Zinc alloys have long been celebrated for their diverse range of strengths and properties, making them a popular choice for various industrial applications. With a plethora of alloys available, each with its own unique characteristics, it’s important to understand the specific strengths and applications of each alloy to make informed decisions for component manufacturing.
Exploring the Strengths of Zinc Alloys
Alloy number three stands out as one of the most widely used zinc alloys, prized for its exceptional fluidity properties and impressive impact resistance. Its superior finishing capabilities make it a top choice for many applications, offering a perfect blend of strength and versatility.
Meanwhile, alloy number five boasts remarkable strength capabilities, making it a valuable contender in the zinc alloy die caster market. As a cost-effective option, its widespread usage reduces expenses for component production, making it an attractive choice for manufacturers.
In the realm of zinc-aluminum alloys, zinc-aluminum hot chamber eight takes the spotlight for its remarkable tensile strength. While it may not excel in compressive strength, it remains a formidable choice for applications that prioritize tensile strength.
Alloy number two emerges as a superior choice for intensive as well as compressive strength, offering a well-rounded solution for diverse applications.
Lastly, the innovative EZAC alloy, with its impressive strength and bending resistance, presents a promising addition to the market, providing a glimpse into the future of zinc alloy applications.
In conclusion, the world of zinc alloys is a rich tapestry of diverse strengths and capabilities, each alloy offering distinct advantages for specific applications. Understanding the unique properties of each alloy is crucial for making informed decisions in component manufacturing. With the constant evolution of alloys like EZAC, the future holds exciting possibilities for further advancements in the strength and versatility of zinc alloys.
Listen to Jim Meyers, our senior engineer, compare the different alloys of zinc like Zamak 3, Zamak 5, ZA – 8, Zamak 2, and EZAC by watching the video below.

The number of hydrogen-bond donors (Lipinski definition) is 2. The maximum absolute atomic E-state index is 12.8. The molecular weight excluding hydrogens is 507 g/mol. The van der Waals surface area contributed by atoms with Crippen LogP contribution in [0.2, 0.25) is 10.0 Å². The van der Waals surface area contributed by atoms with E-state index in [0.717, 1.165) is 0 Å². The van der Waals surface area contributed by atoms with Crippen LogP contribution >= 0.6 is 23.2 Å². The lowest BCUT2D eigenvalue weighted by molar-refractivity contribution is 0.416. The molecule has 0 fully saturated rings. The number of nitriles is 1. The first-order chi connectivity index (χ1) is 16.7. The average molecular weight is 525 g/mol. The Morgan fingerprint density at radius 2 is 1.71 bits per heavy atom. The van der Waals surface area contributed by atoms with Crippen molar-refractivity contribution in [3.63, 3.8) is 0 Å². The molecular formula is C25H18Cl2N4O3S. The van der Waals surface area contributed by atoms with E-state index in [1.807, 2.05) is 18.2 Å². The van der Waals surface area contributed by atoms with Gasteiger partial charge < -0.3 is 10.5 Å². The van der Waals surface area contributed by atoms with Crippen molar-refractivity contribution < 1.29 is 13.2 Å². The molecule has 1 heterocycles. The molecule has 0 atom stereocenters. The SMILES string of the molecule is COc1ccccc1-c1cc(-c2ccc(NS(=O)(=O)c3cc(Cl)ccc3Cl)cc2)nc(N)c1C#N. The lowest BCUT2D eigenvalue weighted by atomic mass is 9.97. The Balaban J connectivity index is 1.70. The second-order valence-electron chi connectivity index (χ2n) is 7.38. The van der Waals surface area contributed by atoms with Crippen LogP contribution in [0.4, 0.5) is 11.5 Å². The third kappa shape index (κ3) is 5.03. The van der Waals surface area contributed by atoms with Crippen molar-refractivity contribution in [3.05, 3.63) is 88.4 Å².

Zinc Alloy | Die Caster Perspective
Zamak No. 3
The most widely used zinc alloy is commonly called No. 3. Its excellent all-around physical and mechanical properties, superb cast-ability, and long-term dimensional stability have made it the choice for about 85% of U.S. die-castings. In most design applications using a zinc alloy, No. 3 will do the job. In general, only after casting design improvements have been evaluated and found inadequate should another alloy be considered.
Zamak No. 5
The addition of about l% copper to the No. 3 alloy provides increased tensile strength (about 15%) and higher hardness at the expense of elongation and impact strength. No. 5 alloy is widely used in Europe, but accounts for less than 10% of U.S. consumption.
Zamak No. 2
Actually, a predecessor of the universal No. 3 alloy, No. 2 offers the highest strength and hardness available in a conventional zinc alloy. It is about 25% stronger as cast than No. 3 and 10% stronger than No. 5 with higher hardness than both.
The principle disadvantages of this interesting alloy are its very low impact strength and elongation after aging (especially at higher temperatures) and a slight dimensional instability with aging.
Offers best plating and finishing characteristics with improved strength, hardness and creep properties compared to the other conventional zinc ZAMAK die casting alloys. Major application area is usually for die casting where improved properties over ZAMAK’s are required, particularly performance at elevated temperatures.
This is the most recent development in commercially available zinc die casting alloys. Research has shown EZACTM to be the most creep resistant of all the zinc die casting alloys with over an order of magnitude improvement over ZAMAK 5 and ZA-8. This is also a very strong alloy with a yield strength (57 ksi) and hardness (102-134 brinell) comparable to ZA-27.
Due to its low melting temperature, EZACTM can be cast in a hot chamber die casting machine and does not exhibit the same wear and tear as shown with ACuZinc®5.